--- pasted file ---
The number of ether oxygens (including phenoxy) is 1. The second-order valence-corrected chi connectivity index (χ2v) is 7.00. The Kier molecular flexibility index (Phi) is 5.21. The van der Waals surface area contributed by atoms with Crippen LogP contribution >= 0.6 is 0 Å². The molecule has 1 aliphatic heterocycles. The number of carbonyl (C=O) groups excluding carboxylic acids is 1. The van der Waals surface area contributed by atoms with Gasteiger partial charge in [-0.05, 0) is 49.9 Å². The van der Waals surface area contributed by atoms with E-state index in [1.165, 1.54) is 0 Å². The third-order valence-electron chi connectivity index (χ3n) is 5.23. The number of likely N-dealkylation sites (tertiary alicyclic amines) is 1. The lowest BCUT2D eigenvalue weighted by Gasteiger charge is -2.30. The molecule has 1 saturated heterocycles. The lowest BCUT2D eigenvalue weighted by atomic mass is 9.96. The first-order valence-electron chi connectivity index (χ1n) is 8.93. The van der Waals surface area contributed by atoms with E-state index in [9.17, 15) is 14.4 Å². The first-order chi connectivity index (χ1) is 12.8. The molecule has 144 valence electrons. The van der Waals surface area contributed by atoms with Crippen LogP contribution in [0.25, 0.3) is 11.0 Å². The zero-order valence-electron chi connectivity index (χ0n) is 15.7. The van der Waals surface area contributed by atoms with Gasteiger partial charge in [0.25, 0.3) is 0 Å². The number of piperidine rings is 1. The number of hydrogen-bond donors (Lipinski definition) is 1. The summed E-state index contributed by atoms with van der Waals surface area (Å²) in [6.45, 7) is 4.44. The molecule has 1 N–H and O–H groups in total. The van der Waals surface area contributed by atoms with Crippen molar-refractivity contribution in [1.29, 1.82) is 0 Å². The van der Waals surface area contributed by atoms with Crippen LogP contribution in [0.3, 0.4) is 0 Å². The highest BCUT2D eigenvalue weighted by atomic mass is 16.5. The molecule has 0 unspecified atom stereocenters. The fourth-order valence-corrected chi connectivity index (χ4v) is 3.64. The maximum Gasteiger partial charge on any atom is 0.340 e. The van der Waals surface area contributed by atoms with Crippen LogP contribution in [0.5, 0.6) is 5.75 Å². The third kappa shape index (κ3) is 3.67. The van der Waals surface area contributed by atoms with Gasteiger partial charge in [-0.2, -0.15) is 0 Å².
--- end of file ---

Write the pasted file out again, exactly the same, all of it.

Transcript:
The number of ether oxygens (including phenoxy) is 1. The second-order valence-corrected chi connectivity index (χ2v) is 7.00. The Kier molecular flexibility index (Phi) is 5.21. The van der Waals surface area contributed by atoms with Crippen LogP contribution >= 0.6 is 0 Å². The molecule has 1 aliphatic heterocycles. The number of carbonyl (C=O) groups excluding carboxylic acids is 1. The van der Waals surface area contributed by atoms with Gasteiger partial charge in [-0.05, 0) is 49.9 Å². The van der Waals surface area contributed by atoms with E-state index in [1.165, 1.54) is 0 Å². The third-order valence-electron chi connectivity index (χ3n) is 5.23. The number of likely N-dealkylation sites (tertiary alicyclic amines) is 1. The lowest BCUT2D eigenvalue weighted by Gasteiger charge is -2.30. The molecule has 1 saturated heterocycles. The lowest BCUT2D eigenvalue weighted by atomic mass is 9.96. The first-order valence-electron chi connectivity index (χ1n) is 8.93. The van der Waals surface area contributed by atoms with E-state index in [9.17, 15) is 14.4 Å². The first-order chi connectivity index (χ1) is 12.8. The molecule has 144 valence electrons. The van der Waals surface area contributed by atoms with Crippen LogP contribution in [0.25, 0.3) is 11.0 Å². The zero-order valence-electron chi connectivity index (χ0n) is 15.7. The van der Waals surface area contributed by atoms with Gasteiger partial charge in [0.25, 0.3) is 0 Å². The number of piperidine rings is 1. The number of hydrogen-bond donors (Lipinski definition) is 1. The summed E-state index contributed by atoms with van der Waals surface area (Å²) in [6.45, 7) is 4.44. The molecule has 1 N–H and O–H groups in total. The van der Waals surface area contributed by atoms with Crippen molar-refractivity contribution in [1.29, 1.82) is 0 Å². The van der Waals surface area contributed by atoms with Crippen LogP contribution in [0.3, 0.4) is 0 Å². The highest BCUT2D eigenvalue weighted by atomic mass is 16.5. The molecule has 0 unspecified atom stereocenters. The fourth-order valence-corrected chi connectivity index (χ4v) is 3.64. The maximum Gasteiger partial charge on any atom is 0.340 e. The van der Waals surface area contributed by atoms with Crippen LogP contribution in [0.5, 0.6) is 5.75 Å². The third kappa shape index (κ3) is 3.67. The van der Waals surface area contributed by atoms with Gasteiger partial charge in [-0.2, -0.15) is 0 Å².